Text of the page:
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lo and behold
A phrase used to indicate something surprising or unexpected. I'd been searching for my glasses all over the house when, lo and behold, they were on my head the whole time.
Having a low density of pixels or dots that compose an image, resulting in a poor, unclear image quality. Short for "low resolution"; sometimes styled as "lo-res." I remember how impressed we were when our crappy little flip-screen phones started coming with built-in cameras, but the low-res pictures those things took look positively ancient compared to the brilliant pictures modern smartphones are capable of producing. The defendant's legal team successfully argued that such a low-res image could not be used to reliably identify place him at the scene of the crime without a shadow of a doubt.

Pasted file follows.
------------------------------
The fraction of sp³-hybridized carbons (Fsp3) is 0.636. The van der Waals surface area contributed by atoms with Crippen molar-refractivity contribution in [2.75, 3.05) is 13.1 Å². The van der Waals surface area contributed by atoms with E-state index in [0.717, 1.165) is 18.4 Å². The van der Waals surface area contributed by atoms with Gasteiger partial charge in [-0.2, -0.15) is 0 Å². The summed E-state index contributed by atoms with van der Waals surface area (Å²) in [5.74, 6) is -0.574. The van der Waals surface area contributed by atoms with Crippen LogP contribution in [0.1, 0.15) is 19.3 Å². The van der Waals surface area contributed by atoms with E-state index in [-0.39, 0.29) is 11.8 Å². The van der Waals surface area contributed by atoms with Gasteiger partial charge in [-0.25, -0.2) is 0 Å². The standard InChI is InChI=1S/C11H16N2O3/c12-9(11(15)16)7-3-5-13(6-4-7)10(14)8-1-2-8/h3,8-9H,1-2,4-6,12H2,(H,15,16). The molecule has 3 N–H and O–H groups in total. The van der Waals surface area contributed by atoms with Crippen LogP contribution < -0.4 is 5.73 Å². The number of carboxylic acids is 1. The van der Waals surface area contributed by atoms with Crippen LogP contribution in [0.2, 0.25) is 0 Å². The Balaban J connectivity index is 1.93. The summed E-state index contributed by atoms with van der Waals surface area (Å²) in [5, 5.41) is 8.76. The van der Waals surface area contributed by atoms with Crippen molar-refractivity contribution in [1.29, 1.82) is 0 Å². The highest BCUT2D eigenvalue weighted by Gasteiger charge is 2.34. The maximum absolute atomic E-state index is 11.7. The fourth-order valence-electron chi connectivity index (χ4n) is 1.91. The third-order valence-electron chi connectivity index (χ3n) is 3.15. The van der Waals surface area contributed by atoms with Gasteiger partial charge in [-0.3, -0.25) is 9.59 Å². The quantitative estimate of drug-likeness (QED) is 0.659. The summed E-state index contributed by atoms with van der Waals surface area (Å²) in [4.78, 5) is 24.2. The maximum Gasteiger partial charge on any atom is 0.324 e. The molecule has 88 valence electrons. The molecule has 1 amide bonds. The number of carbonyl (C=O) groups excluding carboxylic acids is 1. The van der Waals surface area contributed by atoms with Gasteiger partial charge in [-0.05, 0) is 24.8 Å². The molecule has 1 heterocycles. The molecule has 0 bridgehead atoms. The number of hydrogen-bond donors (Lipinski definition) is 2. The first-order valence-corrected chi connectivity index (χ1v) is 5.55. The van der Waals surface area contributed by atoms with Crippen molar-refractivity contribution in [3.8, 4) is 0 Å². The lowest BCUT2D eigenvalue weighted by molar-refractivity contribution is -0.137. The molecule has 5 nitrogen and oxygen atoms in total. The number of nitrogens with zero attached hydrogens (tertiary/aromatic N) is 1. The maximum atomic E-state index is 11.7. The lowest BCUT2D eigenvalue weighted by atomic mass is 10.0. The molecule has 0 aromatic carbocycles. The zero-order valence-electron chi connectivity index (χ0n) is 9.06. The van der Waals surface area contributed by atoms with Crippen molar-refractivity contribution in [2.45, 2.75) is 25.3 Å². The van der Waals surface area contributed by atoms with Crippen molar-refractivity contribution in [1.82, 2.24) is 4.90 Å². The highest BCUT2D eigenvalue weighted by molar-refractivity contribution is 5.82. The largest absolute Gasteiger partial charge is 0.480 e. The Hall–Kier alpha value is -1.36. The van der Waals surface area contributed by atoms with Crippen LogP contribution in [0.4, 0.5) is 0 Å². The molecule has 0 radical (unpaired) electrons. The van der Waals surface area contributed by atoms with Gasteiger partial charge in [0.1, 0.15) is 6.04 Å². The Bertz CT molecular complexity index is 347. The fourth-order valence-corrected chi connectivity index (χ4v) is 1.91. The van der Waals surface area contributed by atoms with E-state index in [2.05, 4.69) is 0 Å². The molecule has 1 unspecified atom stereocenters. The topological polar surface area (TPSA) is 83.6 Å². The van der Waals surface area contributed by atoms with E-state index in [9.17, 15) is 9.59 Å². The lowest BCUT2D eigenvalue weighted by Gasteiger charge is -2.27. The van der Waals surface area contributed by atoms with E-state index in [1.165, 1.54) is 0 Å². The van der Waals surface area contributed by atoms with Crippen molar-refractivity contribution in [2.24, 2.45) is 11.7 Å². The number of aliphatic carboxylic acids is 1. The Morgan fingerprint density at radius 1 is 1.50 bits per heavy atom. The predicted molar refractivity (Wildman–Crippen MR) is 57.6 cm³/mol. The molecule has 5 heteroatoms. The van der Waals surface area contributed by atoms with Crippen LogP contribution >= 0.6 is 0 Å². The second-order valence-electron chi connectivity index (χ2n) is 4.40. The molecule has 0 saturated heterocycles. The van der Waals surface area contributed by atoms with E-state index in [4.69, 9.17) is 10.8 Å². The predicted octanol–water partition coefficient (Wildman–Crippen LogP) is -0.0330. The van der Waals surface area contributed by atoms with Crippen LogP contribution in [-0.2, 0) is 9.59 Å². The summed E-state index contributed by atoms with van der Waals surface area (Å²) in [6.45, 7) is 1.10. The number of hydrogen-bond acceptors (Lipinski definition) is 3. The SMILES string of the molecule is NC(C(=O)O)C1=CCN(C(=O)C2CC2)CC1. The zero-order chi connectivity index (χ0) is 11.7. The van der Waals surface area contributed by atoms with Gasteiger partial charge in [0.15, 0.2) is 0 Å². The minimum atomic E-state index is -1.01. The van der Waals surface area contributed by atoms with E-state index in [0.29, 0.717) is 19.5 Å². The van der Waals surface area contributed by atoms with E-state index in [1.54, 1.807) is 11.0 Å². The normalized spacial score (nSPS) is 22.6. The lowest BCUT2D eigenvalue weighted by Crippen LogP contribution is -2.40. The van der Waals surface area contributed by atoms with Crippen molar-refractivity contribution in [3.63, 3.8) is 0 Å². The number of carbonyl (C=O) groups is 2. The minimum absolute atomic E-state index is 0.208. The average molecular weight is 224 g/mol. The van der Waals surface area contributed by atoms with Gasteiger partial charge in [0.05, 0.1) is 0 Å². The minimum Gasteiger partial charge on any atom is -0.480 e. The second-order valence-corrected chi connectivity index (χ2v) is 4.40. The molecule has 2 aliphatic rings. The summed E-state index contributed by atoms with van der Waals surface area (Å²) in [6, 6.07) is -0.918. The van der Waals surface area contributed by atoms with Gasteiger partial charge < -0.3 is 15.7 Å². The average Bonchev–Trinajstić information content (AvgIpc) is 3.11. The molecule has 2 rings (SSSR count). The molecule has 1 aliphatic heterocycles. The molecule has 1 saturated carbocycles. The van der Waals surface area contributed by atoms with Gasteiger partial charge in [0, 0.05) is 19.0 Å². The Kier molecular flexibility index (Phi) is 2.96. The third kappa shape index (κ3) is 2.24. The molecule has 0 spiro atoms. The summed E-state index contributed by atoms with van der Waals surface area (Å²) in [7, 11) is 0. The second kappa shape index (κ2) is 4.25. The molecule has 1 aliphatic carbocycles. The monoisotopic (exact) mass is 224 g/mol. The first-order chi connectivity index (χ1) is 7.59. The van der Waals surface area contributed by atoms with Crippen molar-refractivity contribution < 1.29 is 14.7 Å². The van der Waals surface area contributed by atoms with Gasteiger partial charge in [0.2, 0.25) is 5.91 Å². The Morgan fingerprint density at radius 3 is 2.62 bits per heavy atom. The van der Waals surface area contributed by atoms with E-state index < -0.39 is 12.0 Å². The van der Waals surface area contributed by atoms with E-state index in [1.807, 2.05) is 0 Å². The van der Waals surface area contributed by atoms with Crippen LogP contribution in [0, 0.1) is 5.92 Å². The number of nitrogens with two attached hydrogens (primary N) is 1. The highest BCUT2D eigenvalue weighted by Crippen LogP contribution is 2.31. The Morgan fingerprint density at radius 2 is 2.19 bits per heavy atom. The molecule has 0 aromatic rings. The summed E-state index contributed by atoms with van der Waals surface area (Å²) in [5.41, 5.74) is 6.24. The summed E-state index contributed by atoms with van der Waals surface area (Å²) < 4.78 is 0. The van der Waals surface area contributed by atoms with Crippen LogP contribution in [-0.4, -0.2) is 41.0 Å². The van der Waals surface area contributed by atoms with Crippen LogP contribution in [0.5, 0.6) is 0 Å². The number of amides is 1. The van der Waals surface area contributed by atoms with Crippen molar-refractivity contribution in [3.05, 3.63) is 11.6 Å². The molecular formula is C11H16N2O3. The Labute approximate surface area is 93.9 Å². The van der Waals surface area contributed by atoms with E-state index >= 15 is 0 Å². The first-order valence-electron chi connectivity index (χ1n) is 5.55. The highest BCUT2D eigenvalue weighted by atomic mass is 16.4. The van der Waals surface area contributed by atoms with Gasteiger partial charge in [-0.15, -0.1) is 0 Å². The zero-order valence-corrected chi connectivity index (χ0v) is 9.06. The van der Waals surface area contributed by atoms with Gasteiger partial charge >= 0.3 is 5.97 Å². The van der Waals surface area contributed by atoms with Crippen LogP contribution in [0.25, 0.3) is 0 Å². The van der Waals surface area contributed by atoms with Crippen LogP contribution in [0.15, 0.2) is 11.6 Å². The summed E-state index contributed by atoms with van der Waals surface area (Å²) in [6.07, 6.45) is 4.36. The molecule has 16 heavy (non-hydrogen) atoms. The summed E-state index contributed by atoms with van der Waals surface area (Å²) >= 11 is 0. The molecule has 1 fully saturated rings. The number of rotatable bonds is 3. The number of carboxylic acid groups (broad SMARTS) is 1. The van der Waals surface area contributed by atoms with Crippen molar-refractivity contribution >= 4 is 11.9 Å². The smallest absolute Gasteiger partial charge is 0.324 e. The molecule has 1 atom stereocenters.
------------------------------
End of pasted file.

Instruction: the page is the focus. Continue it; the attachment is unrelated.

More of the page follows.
Farlex Dictionary of Idioms. © 2015 Farlex, Inc, all rights reserved.
Lo and behold!
Cliché Look here!; Thus! (An expression of surprise.) Lo and behold! There is Fred! He beat us here by taking a shortcut.
McGraw-Hill Dictionary of American Idioms and Phrasal Verbs. © 2002 by The McGraw-Hill Companies, Inc.
ˌlo and beˈhold(humorous) used when telling a story to introduce somebody’s unexpected appearance: I walked into the restaurant and, lo and behold, there was my boss with his wife.The phrase uses old words that tell you to look at something. It means ‘look and see’.
Farlex Partner Idioms Dictionary © Farlex 2017
low-resand lo-res (ˈloˈrɛz)
mod. poor; unpleasant. (From low resolution in a computer terminal. Compare this with high-res.) The party is lo-res. Let’s cruise.
McGraw-Hill's Dictionary of American Slang and Colloquial Expressions Copyright © 2006 by The McGraw-Hill Companies, Inc. All rights reserved.
lo and behold
What a surprise! Can you believe it! The very old word lo, which means “look” or “see,” today survives only in this tautological imperative, which dates from the mid-nineteenth century and is nearly always used lightly. As Edward Bulwer-Lytton wrote (Night and Morning, cited by the OED), “The fair bride was skipping down the middle . . . when lo and behold! the whiskered gentleman advanced.”
The Dictionary of Clichés by Christine Ammer Copyright © 2013 by Christine Ammer